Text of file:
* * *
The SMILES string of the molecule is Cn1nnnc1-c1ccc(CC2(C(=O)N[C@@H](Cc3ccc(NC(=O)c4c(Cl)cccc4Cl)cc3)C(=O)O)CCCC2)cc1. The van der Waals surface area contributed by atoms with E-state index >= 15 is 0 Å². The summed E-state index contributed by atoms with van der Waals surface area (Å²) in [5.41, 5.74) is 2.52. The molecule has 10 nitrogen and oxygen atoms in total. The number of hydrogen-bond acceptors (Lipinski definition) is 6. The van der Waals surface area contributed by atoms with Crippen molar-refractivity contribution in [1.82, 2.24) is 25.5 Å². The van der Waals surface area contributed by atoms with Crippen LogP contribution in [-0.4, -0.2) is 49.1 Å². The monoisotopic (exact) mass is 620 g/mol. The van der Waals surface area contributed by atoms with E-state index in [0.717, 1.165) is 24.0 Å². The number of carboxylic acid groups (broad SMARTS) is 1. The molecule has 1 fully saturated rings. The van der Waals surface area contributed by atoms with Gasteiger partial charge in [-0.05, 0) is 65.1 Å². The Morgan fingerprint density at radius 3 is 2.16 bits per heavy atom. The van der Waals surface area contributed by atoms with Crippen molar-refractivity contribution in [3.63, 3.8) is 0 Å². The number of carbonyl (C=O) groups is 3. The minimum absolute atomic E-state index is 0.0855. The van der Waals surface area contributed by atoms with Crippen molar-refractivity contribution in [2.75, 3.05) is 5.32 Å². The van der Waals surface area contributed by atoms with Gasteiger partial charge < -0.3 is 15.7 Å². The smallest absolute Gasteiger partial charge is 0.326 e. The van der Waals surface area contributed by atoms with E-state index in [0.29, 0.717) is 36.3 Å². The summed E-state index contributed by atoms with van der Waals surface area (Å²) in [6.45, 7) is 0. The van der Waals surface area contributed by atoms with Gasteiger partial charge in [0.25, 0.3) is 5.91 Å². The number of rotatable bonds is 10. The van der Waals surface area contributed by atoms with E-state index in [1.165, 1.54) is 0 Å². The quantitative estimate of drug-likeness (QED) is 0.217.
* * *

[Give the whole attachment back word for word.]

The SMILES string of the molecule is Cn1nnnc1-c1ccc(CC2(C(=O)N[C@@H](Cc3ccc(NC(=O)c4c(Cl)cccc4Cl)cc3)C(=O)O)CCCC2)cc1. The van der Waals surface area contributed by atoms with E-state index >= 15 is 0 Å². The summed E-state index contributed by atoms with van der Waals surface area (Å²) in [5.41, 5.74) is 2.52. The molecule has 10 nitrogen and oxygen atoms in total. The number of hydrogen-bond acceptors (Lipinski definition) is 6. The van der Waals surface area contributed by atoms with Crippen molar-refractivity contribution in [1.82, 2.24) is 25.5 Å². The van der Waals surface area contributed by atoms with Crippen LogP contribution in [-0.4, -0.2) is 49.1 Å². The monoisotopic (exact) mass is 620 g/mol. The van der Waals surface area contributed by atoms with E-state index in [0.717, 1.165) is 24.0 Å². The number of carboxylic acid groups (broad SMARTS) is 1. The molecule has 1 fully saturated rings. The van der Waals surface area contributed by atoms with Gasteiger partial charge in [-0.05, 0) is 65.1 Å². The Morgan fingerprint density at radius 3 is 2.16 bits per heavy atom. The van der Waals surface area contributed by atoms with Crippen molar-refractivity contribution in [3.63, 3.8) is 0 Å². The number of carbonyl (C=O) groups is 3. The minimum absolute atomic E-state index is 0.0855. The van der Waals surface area contributed by atoms with Crippen molar-refractivity contribution in [2.75, 3.05) is 5.32 Å². The van der Waals surface area contributed by atoms with Gasteiger partial charge < -0.3 is 15.7 Å². The smallest absolute Gasteiger partial charge is 0.326 e. The van der Waals surface area contributed by atoms with E-state index in [0.29, 0.717) is 36.3 Å². The summed E-state index contributed by atoms with van der Waals surface area (Å²) in [6.45, 7) is 0. The van der Waals surface area contributed by atoms with Gasteiger partial charge in [0.25, 0.3) is 5.91 Å². The number of rotatable bonds is 10. The van der Waals surface area contributed by atoms with E-state index in [1.165, 1.54) is 0 Å². The quantitative estimate of drug-likeness (QED) is 0.217.